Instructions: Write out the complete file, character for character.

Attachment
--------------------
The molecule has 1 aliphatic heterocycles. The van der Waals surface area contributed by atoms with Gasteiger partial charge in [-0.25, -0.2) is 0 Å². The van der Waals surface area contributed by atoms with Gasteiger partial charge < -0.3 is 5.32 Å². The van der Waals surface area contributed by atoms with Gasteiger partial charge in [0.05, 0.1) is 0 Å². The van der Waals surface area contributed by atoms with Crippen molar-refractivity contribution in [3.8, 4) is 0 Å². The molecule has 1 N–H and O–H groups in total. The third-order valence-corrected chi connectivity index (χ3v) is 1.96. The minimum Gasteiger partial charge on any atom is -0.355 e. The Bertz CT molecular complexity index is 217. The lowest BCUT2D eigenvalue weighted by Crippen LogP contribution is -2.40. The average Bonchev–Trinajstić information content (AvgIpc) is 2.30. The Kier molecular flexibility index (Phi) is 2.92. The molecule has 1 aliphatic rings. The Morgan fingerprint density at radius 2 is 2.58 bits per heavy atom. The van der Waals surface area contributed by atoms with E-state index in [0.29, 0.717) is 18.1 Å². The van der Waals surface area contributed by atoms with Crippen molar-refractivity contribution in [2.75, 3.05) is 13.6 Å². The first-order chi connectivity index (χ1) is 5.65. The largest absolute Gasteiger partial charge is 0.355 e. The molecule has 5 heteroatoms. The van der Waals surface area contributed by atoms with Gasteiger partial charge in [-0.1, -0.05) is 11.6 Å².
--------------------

The molecule has 1 aliphatic heterocycles. The van der Waals surface area contributed by atoms with Gasteiger partial charge in [-0.25, -0.2) is 0 Å². The van der Waals surface area contributed by atoms with Gasteiger partial charge < -0.3 is 5.32 Å². The van der Waals surface area contributed by atoms with Gasteiger partial charge in [0.05, 0.1) is 0 Å². The van der Waals surface area contributed by atoms with Crippen molar-refractivity contribution in [3.8, 4) is 0 Å². The molecule has 1 N–H and O–H groups in total. The third-order valence-corrected chi connectivity index (χ3v) is 1.96. The minimum Gasteiger partial charge on any atom is -0.355 e. The Bertz CT molecular complexity index is 217. The lowest BCUT2D eigenvalue weighted by Crippen LogP contribution is -2.40. The average Bonchev–Trinajstić information content (AvgIpc) is 2.30. The Kier molecular flexibility index (Phi) is 2.92. The molecule has 1 aliphatic rings. The Morgan fingerprint density at radius 2 is 2.58 bits per heavy atom. The van der Waals surface area contributed by atoms with E-state index in [0.29, 0.717) is 18.1 Å². The van der Waals surface area contributed by atoms with Crippen molar-refractivity contribution in [2.75, 3.05) is 13.6 Å². The first-order chi connectivity index (χ1) is 5.65. The largest absolute Gasteiger partial charge is 0.355 e. The molecule has 5 heteroatoms. The van der Waals surface area contributed by atoms with Gasteiger partial charge in [-0.1, -0.05) is 11.6 Å².